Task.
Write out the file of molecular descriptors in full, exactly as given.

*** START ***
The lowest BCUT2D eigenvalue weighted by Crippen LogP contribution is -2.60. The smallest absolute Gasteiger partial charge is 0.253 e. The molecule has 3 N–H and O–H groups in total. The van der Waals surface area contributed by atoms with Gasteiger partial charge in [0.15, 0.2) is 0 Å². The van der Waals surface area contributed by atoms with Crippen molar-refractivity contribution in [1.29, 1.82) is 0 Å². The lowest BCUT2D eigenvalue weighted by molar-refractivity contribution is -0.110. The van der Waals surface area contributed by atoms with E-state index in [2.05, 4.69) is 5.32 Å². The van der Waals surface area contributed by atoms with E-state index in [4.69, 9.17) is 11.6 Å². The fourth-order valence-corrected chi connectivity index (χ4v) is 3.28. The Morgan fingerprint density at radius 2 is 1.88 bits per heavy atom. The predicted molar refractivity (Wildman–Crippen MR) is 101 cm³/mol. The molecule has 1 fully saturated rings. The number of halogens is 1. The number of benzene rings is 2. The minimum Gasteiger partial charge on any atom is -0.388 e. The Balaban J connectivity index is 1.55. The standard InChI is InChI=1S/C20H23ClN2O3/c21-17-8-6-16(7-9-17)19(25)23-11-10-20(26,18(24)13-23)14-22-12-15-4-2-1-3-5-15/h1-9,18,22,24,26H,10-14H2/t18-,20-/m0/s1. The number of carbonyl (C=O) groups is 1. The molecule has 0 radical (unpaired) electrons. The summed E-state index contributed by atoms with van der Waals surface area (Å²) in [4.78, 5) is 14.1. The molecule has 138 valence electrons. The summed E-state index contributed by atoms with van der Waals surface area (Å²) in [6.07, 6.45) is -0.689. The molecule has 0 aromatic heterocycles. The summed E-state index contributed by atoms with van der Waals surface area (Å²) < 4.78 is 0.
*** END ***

The lowest BCUT2D eigenvalue weighted by Crippen LogP contribution is -2.60. The smallest absolute Gasteiger partial charge is 0.253 e. The molecule has 3 N–H and O–H groups in total. The van der Waals surface area contributed by atoms with Gasteiger partial charge in [0.15, 0.2) is 0 Å². The van der Waals surface area contributed by atoms with Crippen molar-refractivity contribution in [1.29, 1.82) is 0 Å². The lowest BCUT2D eigenvalue weighted by molar-refractivity contribution is -0.110. The van der Waals surface area contributed by atoms with E-state index in [2.05, 4.69) is 5.32 Å². The van der Waals surface area contributed by atoms with E-state index in [4.69, 9.17) is 11.6 Å². The fourth-order valence-corrected chi connectivity index (χ4v) is 3.28. The Morgan fingerprint density at radius 2 is 1.88 bits per heavy atom. The predicted molar refractivity (Wildman–Crippen MR) is 101 cm³/mol. The molecule has 1 fully saturated rings. The number of halogens is 1. The number of benzene rings is 2. The minimum Gasteiger partial charge on any atom is -0.388 e. The Balaban J connectivity index is 1.55. The standard InChI is InChI=1S/C20H23ClN2O3/c21-17-8-6-16(7-9-17)19(25)23-11-10-20(26,18(24)13-23)14-22-12-15-4-2-1-3-5-15/h1-9,18,22,24,26H,10-14H2/t18-,20-/m0/s1. The number of carbonyl (C=O) groups is 1. The molecule has 0 radical (unpaired) electrons. The summed E-state index contributed by atoms with van der Waals surface area (Å²) in [4.78, 5) is 14.1. The molecule has 138 valence electrons. The summed E-state index contributed by atoms with van der Waals surface area (Å²) in [6.07, 6.45) is -0.689. The molecule has 0 aromatic heterocycles. The summed E-state index contributed by atoms with van der Waals surface area (Å²) < 4.78 is 0.